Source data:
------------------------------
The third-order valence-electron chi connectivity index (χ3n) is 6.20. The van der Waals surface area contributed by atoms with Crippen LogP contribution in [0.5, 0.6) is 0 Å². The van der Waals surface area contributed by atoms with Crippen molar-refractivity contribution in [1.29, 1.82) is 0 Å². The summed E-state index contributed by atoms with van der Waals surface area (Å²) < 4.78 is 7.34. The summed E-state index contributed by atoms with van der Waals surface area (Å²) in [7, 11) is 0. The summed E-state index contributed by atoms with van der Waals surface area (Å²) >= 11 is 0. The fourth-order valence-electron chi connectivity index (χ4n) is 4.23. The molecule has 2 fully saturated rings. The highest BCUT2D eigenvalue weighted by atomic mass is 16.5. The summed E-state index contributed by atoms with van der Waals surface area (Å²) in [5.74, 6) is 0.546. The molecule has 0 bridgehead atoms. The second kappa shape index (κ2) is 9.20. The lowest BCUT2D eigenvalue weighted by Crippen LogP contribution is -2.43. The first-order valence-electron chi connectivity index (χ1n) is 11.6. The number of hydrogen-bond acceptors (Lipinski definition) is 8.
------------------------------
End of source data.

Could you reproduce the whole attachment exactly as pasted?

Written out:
The third-order valence-electron chi connectivity index (χ3n) is 6.20. The van der Waals surface area contributed by atoms with Crippen LogP contribution in [0.5, 0.6) is 0 Å². The van der Waals surface area contributed by atoms with Crippen molar-refractivity contribution in [1.29, 1.82) is 0 Å². The summed E-state index contributed by atoms with van der Waals surface area (Å²) < 4.78 is 7.34. The summed E-state index contributed by atoms with van der Waals surface area (Å²) in [7, 11) is 0. The summed E-state index contributed by atoms with van der Waals surface area (Å²) >= 11 is 0. The fourth-order valence-electron chi connectivity index (χ4n) is 4.23. The molecule has 2 fully saturated rings. The highest BCUT2D eigenvalue weighted by atomic mass is 16.5. The summed E-state index contributed by atoms with van der Waals surface area (Å²) in [5.74, 6) is 0.546. The molecule has 0 bridgehead atoms. The second kappa shape index (κ2) is 9.20. The lowest BCUT2D eigenvalue weighted by Crippen LogP contribution is -2.43. The first-order valence-electron chi connectivity index (χ1n) is 11.6. The number of hydrogen-bond acceptors (Lipinski definition) is 8.